In accordance with the Accreditation Council for Continuing Medical Education Standards, parallel documents from other accrediting bodies, and Annenberg Center policy, the following disclosures have been made:
Sophie J. Bakri, MD
Susan B. Bressler, MD
Bausch & Lomb
Scott M. Friedman, MD
Michael S. Ip, MD
Allergan, Inc. Genentech
Sirion Therapeutics, Inc.
The faculty for this activity have disclosed that there will be discussion about the use of products for non-FDA approved indications:
Additional content planners: In accordance with the Accreditation Council for Continuing Medical Education Standards, parallel documents from other accrediting bodies, and Annenberg Center policy, the following disclosures have been made:
The following have no significant relationship to
Richard Trubo (medical writer)
All staff at the Annenberg Center for Health Sciences at Eisenhower have nothing to disclose.
The ideas and opinions presented in this educational activity are those of the faculty and do not necessarily reflect the views of the Annenberg Center and/or its agents. As in all educational activities, we encourage practitioners to use their own judgment in treating and addressing the needs of each individual patient, taking into account that patient’s unique clinical situation. The Annenberg Center disclaims all liability and cannot be held responsible for any problems that may arise from participating in this activity or following treatment recommendations presented.
This activity is supported by an educational grant from Genentech.
This activity is an enduring material and consists of a monograph (print or online). Successful completion is achieved by reading the material, reflecting on its implications in your practice, and completing the assessment component.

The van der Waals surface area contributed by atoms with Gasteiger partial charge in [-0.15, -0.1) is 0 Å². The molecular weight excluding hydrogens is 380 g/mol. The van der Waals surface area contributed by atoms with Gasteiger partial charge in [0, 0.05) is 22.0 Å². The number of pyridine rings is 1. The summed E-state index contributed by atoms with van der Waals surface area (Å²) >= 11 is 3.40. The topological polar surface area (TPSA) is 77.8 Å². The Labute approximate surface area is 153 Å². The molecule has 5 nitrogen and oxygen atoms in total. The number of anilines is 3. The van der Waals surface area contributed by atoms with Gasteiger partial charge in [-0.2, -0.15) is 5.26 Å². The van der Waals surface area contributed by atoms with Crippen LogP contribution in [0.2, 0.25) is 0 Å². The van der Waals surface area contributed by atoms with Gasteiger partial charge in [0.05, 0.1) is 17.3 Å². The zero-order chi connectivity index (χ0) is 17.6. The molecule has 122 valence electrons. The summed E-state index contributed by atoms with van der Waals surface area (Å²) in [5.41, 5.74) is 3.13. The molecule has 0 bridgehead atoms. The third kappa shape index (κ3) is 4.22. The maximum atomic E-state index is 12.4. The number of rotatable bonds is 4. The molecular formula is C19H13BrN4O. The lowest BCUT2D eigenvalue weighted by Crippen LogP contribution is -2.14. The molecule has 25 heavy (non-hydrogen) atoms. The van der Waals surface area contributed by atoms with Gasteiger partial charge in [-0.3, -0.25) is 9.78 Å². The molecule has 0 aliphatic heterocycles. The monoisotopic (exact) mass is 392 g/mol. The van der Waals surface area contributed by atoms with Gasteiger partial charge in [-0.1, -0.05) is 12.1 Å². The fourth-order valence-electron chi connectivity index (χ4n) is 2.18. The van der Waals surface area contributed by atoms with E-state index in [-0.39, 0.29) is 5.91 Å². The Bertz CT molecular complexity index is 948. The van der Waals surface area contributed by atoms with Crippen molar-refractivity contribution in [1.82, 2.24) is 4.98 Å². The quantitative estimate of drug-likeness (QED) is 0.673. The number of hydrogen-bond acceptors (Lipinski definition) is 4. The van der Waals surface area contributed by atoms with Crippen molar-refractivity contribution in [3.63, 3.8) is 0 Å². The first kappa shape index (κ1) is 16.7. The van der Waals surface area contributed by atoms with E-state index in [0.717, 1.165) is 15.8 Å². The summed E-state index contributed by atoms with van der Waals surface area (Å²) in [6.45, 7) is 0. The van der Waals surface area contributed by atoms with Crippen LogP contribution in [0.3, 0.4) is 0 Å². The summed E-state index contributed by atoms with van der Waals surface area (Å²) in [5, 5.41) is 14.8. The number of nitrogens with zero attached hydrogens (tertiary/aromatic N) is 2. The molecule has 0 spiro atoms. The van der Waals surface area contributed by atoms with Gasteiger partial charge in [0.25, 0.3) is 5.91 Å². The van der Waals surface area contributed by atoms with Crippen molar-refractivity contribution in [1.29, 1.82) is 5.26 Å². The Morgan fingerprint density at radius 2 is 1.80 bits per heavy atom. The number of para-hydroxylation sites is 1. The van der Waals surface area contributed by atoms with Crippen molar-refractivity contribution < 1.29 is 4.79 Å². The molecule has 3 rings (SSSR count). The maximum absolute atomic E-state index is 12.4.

The estimated time to complete the activity is 1.5 hours.
This activity was originally released in January 2011 and is eligible for credit through December 31, 2011.
This piece is based on a discussion among the faculty members and was written by a writer from the Annenberg Center. Faculty have final editorial control for the piece.
Diabetic eye disease is one of the leading causes of blindness in working-age people in the United States and throughout much of the developed world. Diabetic macular edema (DME) is a common manifestation of diabetic retinopathy, and is the result of retinal microvascular changes in individuals with diabetes.
The prevalence of diabetic eye disease increases with the duration of diabetes. Data from the Wisconsin Epidemiologic Study of Diabetic Retinopathy, a population-based study in southern Wisconsin, showed that in people whose age at the time of diagnosis of diabetes was less than 30 years old and who were taking insulin, the rate of macular edema in those who had a diabetes duration of 20 or more years was 29%. In those people whose age at diagnosis was 30 years or older, the prevalence rate of macular edema was 28% in both type 1 and type 2 diabetes if their duration of diabetes was 20 or more years.1